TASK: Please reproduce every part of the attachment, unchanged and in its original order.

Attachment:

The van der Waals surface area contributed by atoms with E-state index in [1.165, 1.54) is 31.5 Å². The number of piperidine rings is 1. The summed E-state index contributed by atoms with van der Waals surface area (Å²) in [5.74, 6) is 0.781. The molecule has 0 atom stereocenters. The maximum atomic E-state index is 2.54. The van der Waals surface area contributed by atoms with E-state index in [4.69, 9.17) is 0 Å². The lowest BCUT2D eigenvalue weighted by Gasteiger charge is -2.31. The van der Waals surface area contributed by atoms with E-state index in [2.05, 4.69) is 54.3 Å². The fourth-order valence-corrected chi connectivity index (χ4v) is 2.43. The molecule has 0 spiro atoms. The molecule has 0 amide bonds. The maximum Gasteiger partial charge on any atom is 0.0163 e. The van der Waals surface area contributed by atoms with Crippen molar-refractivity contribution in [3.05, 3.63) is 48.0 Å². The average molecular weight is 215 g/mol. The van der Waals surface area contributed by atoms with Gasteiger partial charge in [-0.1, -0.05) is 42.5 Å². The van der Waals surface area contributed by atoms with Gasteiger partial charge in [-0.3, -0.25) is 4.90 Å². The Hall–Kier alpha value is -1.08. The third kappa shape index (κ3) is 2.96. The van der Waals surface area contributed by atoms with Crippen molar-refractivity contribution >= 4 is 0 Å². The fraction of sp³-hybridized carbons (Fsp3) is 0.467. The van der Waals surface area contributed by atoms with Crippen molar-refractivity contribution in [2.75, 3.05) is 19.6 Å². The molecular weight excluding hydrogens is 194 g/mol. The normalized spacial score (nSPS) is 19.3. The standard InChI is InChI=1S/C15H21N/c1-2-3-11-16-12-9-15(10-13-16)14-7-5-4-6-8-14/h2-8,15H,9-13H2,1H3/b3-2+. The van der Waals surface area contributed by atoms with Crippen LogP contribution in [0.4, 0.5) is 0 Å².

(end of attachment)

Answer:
The van der Waals surface area contributed by atoms with E-state index in [1.165, 1.54) is 31.5 Å². The number of piperidine rings is 1. The summed E-state index contributed by atoms with van der Waals surface area (Å²) in [5.74, 6) is 0.781. The molecule has 0 atom stereocenters. The maximum atomic E-state index is 2.54. The van der Waals surface area contributed by atoms with E-state index in [4.69, 9.17) is 0 Å². The lowest BCUT2D eigenvalue weighted by Gasteiger charge is -2.31. The van der Waals surface area contributed by atoms with E-state index in [2.05, 4.69) is 54.3 Å². The fourth-order valence-corrected chi connectivity index (χ4v) is 2.43. The molecule has 0 spiro atoms. The molecule has 0 amide bonds. The maximum Gasteiger partial charge on any atom is 0.0163 e. The van der Waals surface area contributed by atoms with Crippen molar-refractivity contribution in [3.05, 3.63) is 48.0 Å². The average molecular weight is 215 g/mol. The van der Waals surface area contributed by atoms with Gasteiger partial charge in [-0.1, -0.05) is 42.5 Å². The van der Waals surface area contributed by atoms with Gasteiger partial charge in [-0.3, -0.25) is 4.90 Å². The Hall–Kier alpha value is -1.08. The third kappa shape index (κ3) is 2.96. The van der Waals surface area contributed by atoms with Crippen molar-refractivity contribution >= 4 is 0 Å². The fraction of sp³-hybridized carbons (Fsp3) is 0.467. The van der Waals surface area contributed by atoms with Crippen molar-refractivity contribution in [2.75, 3.05) is 19.6 Å². The molecular weight excluding hydrogens is 194 g/mol. The normalized spacial score (nSPS) is 19.3. The standard InChI is InChI=1S/C15H21N/c1-2-3-11-16-12-9-15(10-13-16)14-7-5-4-6-8-14/h2-8,15H,9-13H2,1H3/b3-2+. The van der Waals surface area contributed by atoms with Crippen LogP contribution in [0.4, 0.5) is 0 Å².